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The plethora of security incidents in the news have once again put security front and center of the international agenda. Predictably, this has triggered a number of responses from governments around the world. Some of these responses seem to have been ill-considered. However, one of the more comprehensive responses came out of the US President’s address to the Federal Trade Commission last week. A series of laws were proposed to address the increasing risks which are confronting individual security and privacy rights.

The President’s remarks at the FTC gives some valuable insight into where the US regulatory environment may end up in the next year or so. As a part of this analysis, one should focus on two very different agendas: Privacy and Security. These issues, while similar, are very different. Case in point, the UK PM’s comment around banning encryption could well result in increased security. However, it will absolutely damage individual privacy (and arguably also damage commercial security).
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The French Answer to Flexible Working

Ever since the first laws on the 35-hour week were enacted over fifteen years ago, monitoring working time has been a headache for employers in France. With the introduction of new technology and mobile devices, the situation has worsened. The French approach to flexible working is to reaffirm that employees have the right to privacy and in some sectors the obligation to disconnect, as recently shown by the CNIL, the French Data Privacy Watchdog and the SYNTEC Federation.
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While the Supreme Court has taken some heat in the past for seeming to misunderstand technology and how it impacts the normal person’s life, with Riley v. California the Court demonstrated not only an unexpected fluency with how mobile phone technology has evolved, but also with how it has caused our daily sphere of privacy

The White House released a set of reports this month on Big Data and the privacy implications of Big Data. While a number of folks have been discussing the President’s Council of Advisors on Science & Technology (“PCAST”) report, I would offer that the Office of Science and Technology Policy (“OSTP”) report needs to be read in conjunction with the PCAST report. They do two different things. One is a report on the technical state of affairs, and the other is more of a policy direction piece, which is driven by the technologically-oriented findings. Various points-of-view have been put forth as to the relative merits of each report, but there seems to be an important element missing from both reports. Both reports discuss the need for policy decisions to be based on context and on desired outcomes. Unfortunately, neither report really gives a good taxonomy around the informatics ecosystem to allow for a clear path forward on “context” and “desired outcomes”. What I mean by this is best summed up in the comment in the PCAST report which states: “In this report, PCAST usually does not distinguish between “data” and “information”.”. “Data” and “Information” are very different things, and one really can’t have a coherent policy discussion unless the distinction between the two is recognized and managed.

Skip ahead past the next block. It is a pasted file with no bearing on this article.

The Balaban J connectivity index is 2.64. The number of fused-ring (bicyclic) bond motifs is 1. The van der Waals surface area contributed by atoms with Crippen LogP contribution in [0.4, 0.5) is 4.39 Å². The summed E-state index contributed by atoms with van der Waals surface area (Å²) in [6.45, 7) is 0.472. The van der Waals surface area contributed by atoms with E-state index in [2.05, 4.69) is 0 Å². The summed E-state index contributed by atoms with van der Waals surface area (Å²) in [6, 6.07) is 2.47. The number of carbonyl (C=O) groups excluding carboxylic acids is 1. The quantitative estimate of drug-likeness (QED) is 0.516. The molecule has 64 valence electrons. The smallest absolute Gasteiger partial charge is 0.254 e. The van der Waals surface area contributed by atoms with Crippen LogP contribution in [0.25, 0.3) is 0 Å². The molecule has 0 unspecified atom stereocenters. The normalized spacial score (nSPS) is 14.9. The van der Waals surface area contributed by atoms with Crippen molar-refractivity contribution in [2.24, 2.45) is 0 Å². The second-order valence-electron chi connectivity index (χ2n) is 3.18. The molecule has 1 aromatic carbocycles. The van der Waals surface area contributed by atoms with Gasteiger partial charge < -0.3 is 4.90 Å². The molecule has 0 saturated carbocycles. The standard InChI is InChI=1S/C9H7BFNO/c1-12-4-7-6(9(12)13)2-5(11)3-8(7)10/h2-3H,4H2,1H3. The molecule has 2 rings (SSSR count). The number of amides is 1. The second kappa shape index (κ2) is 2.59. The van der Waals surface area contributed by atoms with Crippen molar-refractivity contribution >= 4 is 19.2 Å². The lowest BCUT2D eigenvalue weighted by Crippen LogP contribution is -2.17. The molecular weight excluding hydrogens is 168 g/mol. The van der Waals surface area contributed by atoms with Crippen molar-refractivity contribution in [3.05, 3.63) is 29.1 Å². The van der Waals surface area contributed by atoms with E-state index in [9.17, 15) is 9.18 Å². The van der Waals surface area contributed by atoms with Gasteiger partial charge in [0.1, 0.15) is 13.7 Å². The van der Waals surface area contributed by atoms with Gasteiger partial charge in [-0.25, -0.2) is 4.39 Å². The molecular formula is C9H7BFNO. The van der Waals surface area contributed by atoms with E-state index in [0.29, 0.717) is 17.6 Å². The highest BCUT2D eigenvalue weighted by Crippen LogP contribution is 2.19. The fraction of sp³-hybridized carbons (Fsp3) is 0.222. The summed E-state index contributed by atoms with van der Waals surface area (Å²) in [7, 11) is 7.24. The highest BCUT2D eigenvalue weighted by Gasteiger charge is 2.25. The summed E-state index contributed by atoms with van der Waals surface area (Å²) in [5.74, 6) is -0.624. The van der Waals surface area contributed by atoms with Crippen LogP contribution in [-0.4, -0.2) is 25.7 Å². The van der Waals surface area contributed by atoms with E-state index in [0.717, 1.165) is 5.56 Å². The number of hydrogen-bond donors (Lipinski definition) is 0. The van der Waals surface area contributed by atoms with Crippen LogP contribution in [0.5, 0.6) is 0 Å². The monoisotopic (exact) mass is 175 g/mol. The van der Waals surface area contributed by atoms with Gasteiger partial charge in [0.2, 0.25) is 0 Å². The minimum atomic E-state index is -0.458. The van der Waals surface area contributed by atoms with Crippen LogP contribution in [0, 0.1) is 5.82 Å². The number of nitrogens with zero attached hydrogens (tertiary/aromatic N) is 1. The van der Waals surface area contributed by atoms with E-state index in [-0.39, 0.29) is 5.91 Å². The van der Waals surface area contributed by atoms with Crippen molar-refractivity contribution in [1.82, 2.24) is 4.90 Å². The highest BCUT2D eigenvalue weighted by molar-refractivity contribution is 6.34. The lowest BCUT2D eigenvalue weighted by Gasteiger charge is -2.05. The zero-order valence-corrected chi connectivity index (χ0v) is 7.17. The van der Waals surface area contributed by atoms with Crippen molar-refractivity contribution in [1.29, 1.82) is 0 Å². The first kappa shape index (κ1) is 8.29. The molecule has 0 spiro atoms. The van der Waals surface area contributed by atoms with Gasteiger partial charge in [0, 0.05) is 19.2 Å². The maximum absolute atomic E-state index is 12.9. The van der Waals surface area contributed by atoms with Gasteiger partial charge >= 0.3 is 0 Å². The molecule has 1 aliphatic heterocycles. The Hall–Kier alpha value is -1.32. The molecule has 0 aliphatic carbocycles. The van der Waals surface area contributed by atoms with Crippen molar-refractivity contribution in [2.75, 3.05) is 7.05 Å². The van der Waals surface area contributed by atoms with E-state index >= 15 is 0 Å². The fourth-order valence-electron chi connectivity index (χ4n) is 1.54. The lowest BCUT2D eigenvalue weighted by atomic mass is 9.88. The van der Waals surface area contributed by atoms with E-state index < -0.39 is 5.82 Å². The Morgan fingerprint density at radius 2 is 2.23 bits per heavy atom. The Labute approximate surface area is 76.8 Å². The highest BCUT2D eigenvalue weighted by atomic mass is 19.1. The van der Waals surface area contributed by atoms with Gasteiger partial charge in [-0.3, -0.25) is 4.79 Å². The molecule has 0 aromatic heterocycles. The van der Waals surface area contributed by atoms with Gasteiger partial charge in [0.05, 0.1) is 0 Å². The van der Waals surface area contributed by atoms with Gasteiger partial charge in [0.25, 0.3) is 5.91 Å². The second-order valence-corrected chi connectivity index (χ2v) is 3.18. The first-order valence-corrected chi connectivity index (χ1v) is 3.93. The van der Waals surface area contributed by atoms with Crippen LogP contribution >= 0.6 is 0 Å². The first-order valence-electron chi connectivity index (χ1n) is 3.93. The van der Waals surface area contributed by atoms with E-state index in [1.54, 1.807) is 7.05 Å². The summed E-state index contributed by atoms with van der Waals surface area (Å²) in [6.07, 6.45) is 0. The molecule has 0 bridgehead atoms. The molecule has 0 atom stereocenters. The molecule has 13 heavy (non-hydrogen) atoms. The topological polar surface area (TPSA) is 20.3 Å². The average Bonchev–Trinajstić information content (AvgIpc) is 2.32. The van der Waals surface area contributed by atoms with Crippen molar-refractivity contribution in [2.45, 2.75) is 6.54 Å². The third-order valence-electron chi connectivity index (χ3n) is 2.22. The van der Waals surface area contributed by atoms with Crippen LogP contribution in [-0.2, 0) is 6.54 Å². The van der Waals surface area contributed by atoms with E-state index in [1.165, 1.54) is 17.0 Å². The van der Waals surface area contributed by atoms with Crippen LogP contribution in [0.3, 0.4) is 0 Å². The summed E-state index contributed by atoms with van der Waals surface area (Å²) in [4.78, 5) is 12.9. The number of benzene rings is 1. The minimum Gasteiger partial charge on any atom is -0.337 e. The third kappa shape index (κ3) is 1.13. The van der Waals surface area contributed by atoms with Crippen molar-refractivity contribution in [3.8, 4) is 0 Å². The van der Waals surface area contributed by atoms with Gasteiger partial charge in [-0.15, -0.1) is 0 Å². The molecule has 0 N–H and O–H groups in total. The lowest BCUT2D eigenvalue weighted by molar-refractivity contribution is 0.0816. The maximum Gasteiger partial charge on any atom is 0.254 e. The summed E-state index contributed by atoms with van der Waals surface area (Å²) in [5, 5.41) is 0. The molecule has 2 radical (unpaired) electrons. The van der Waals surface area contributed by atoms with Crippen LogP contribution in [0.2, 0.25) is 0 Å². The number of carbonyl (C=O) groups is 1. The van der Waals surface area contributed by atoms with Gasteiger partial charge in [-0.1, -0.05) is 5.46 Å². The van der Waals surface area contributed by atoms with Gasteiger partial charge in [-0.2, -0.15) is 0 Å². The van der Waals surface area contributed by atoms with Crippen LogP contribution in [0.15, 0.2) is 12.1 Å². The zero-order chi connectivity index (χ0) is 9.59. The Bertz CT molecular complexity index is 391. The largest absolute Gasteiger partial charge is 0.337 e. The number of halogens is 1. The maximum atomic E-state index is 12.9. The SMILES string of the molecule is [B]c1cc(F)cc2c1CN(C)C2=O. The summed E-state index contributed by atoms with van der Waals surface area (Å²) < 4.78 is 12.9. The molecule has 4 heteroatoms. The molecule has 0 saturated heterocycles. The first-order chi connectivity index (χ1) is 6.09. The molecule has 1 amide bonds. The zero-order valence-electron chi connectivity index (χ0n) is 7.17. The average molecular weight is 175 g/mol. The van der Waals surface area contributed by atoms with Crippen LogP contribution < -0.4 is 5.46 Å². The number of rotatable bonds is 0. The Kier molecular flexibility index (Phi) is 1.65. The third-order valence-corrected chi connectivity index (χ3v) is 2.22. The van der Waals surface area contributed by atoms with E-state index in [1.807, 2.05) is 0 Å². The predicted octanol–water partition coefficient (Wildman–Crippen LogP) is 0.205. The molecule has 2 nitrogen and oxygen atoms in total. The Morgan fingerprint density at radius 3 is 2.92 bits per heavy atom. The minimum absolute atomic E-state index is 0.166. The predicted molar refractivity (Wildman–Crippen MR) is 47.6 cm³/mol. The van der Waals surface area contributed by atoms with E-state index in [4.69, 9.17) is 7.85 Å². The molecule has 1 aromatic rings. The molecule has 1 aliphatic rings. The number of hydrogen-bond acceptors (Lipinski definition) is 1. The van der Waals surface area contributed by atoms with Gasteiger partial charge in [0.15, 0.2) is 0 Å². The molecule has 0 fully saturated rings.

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To continue my prior post on the Article 29 Working Party’s Opinion 6/2014, it is important to take a closer look at the specifics of the notion of a Controller’s “Legitimate Interests”

Unlike all the other criteria for lawful processing, Article 7(f) is the only one which specifically articulates the idea that commercial interests should have weight in the calculus of “fair and lawful” processing. In each of the other criteria, if the criteria is met, the grounds for processing are considered a priori legitimate. In Article 7(f), each purpose for processing will need to have the balancing test engaged. This is going to require a bit more analysis than the other criteria. However, because of the fact that this analysis is internal to the business, it may well be less onerous than other options would be (e.g. having the DPA opine as to the legitimacy of the processing).